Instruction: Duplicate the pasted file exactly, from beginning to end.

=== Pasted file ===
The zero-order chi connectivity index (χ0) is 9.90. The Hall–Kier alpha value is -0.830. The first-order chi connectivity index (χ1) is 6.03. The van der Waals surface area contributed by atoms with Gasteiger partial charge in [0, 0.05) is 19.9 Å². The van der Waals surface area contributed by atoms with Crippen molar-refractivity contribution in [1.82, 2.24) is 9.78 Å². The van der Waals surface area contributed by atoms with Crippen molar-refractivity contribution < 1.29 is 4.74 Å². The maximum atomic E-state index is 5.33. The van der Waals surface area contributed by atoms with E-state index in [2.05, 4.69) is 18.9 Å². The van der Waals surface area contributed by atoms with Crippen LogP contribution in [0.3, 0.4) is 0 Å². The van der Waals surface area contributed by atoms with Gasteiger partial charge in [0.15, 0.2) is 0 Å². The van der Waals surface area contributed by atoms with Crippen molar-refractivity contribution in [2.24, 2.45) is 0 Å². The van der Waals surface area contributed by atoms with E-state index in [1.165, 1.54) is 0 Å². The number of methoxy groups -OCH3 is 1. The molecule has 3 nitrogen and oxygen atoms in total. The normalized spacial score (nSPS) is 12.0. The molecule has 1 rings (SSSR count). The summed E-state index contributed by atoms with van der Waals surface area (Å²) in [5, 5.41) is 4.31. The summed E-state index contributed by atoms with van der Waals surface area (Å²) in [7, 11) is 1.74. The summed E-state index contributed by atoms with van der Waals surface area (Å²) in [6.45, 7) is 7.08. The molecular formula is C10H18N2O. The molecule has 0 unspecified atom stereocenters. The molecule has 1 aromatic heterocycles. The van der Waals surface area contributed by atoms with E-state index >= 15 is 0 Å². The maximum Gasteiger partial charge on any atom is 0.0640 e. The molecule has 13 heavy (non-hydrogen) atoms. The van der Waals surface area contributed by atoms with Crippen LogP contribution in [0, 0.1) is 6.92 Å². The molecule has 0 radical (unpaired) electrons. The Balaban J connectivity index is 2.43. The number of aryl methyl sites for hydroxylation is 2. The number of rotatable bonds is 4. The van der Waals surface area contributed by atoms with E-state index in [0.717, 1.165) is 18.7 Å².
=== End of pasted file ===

The zero-order chi connectivity index (χ0) is 9.90. The Hall–Kier alpha value is -0.830. The first-order chi connectivity index (χ1) is 6.03. The van der Waals surface area contributed by atoms with Gasteiger partial charge in [0, 0.05) is 19.9 Å². The van der Waals surface area contributed by atoms with Crippen molar-refractivity contribution in [1.82, 2.24) is 9.78 Å². The van der Waals surface area contributed by atoms with Crippen molar-refractivity contribution < 1.29 is 4.74 Å². The maximum atomic E-state index is 5.33. The van der Waals surface area contributed by atoms with E-state index in [2.05, 4.69) is 18.9 Å². The van der Waals surface area contributed by atoms with Crippen LogP contribution in [0.3, 0.4) is 0 Å². The van der Waals surface area contributed by atoms with Gasteiger partial charge in [0.15, 0.2) is 0 Å². The van der Waals surface area contributed by atoms with Crippen molar-refractivity contribution in [2.24, 2.45) is 0 Å². The van der Waals surface area contributed by atoms with E-state index in [1.165, 1.54) is 0 Å². The number of methoxy groups -OCH3 is 1. The molecule has 3 nitrogen and oxygen atoms in total. The normalized spacial score (nSPS) is 12.0. The molecule has 1 rings (SSSR count). The summed E-state index contributed by atoms with van der Waals surface area (Å²) in [5, 5.41) is 4.31. The summed E-state index contributed by atoms with van der Waals surface area (Å²) in [7, 11) is 1.74. The summed E-state index contributed by atoms with van der Waals surface area (Å²) in [6.45, 7) is 7.08. The molecular formula is C10H18N2O. The molecule has 0 unspecified atom stereocenters. The molecule has 1 aromatic heterocycles. The van der Waals surface area contributed by atoms with E-state index >= 15 is 0 Å². The maximum Gasteiger partial charge on any atom is 0.0640 e. The molecule has 13 heavy (non-hydrogen) atoms. The van der Waals surface area contributed by atoms with Crippen LogP contribution in [0, 0.1) is 6.92 Å². The molecule has 0 radical (unpaired) electrons. The Balaban J connectivity index is 2.43. The number of aryl methyl sites for hydroxylation is 2. The number of rotatable bonds is 4. The van der Waals surface area contributed by atoms with E-state index in [0.717, 1.165) is 18.7 Å².